Updating Results


  • 1,000 - 50,000 employees

Paul Dickenson

I didn’t really consider the power system much until I became an engineer, but now I struggle to walk down the street without stopping to look at poles and wires, etc.

What's your job about?

I work for TasNetworks, the sole distribution and transmission power provider for mainland Tasmania.

TasNetworks provides a graduate engineer with a rare opportunity to develop as both a distribution and transmission power engineer, for an almost completely renewable power system. During my first two years at TasNetworks I have had the opportunity to divide my time across four vastly different engineering groups at two different offices, and I have also been able to undertake work experience at Hydro Tasmania.

My most recent role at TasNetworks was in Protection and Control Engineering. My day-to-day work involved providing design and engineering support for automation and remote operation systems used to run the power network. My major responsibility in this team was to act as project manager and provide engineering design for a project to retrofit high voltage regulators with new control systems. This project is meaningful to me as it will provide great power quality and reliability to TasNetworks customers.  

What's your background?

As a child my family moved around Tasmania, living in Burnie, the Tasman Peninsula and finally Hobart. My first exposure to engineering was at Clarence High School when I attended the Engineering Challenge. This experience planted the idea for me to become an engineer, which was reinforced by my parents and teachers.

I believe that working in hospitality for seven years while studying has helped me to develop the interpersonal skills and work ethic required to be successful as an engineer. This experience has also helped me understand the impact that quality of work has on customers, which is a focus I take forward as an engineer at TasNetworks.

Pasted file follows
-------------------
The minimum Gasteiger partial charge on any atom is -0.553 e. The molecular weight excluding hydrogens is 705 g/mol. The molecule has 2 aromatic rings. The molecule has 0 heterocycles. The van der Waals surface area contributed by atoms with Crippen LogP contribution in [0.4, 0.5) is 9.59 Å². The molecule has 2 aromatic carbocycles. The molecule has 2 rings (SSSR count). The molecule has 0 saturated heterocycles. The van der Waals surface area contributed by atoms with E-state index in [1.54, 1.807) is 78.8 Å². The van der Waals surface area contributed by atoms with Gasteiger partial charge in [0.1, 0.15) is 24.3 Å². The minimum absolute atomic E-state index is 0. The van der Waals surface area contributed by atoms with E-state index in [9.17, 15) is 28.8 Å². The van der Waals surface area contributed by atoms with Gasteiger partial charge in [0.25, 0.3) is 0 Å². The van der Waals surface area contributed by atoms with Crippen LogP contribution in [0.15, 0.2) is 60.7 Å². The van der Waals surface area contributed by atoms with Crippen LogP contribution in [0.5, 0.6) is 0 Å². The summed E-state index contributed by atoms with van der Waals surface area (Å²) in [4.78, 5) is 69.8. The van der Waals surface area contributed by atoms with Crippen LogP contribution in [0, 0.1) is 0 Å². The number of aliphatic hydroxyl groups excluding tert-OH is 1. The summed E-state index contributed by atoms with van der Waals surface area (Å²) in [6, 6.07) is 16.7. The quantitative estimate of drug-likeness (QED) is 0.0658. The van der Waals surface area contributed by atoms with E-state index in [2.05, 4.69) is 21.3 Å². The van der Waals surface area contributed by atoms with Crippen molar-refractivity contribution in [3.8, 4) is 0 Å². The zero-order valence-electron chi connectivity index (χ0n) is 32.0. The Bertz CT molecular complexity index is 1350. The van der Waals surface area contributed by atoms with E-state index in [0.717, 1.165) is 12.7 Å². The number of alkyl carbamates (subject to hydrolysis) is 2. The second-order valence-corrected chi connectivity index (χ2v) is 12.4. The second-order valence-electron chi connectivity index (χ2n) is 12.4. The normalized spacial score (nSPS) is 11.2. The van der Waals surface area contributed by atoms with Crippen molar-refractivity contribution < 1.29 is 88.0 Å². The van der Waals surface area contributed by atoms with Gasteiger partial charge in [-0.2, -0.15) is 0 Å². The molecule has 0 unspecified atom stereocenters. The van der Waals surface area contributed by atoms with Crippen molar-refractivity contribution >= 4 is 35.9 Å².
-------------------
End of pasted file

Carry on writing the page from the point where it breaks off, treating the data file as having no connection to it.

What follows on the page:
Could someone with a different background do your job?

Absolutely. TasNetworks has a large number of employees from a diverse range of backgrounds and cultures. The first team that I was part of when I started working at TasNetworks was made up of seven people; this team spoke eight different languages fluently.

I believe that any person could be successful in my job as long as they are open to developing both technical and interpersonal skills. Especially when managing a large project, it is important to empower your teammates so that you can collectively reach an optimal outcome. In almost all cases engineering is more about the team than the individual.

What's the coolest thing about your job?

I didn’t really consider the power system much until I became an engineer, but now I struggle to walk down the street without stopping to look at poles and wires, etc. This has come as a bit of a surprise to my girlfriend, who, although reluctantly at first, is also starting to learn about and appreciate the power network.

What are the limitations of your job?

One of the greatest limitations of being an engineer at TasNetworks is knowing that we cannot realistically provide a completely reliable power supply to all customers at all times.

Although I was very young growing up on the Tasman Peninsula during the nineties, I still remember the frequent power outages. Working at TasNetworks it has been great to see the work undertaken to improve the reliability of the power supply to the Tasman Peninsula and other rural communities, which is something that I am really excited to be working on.

3 pieces of advice for yourself when you were a student...

  • Make getting relevant work experience your primary objective.
  • Find a part-time job or volunteering opportunity that will help you develop interpersonal and team work skills.
  • Visit as much of the world as you can.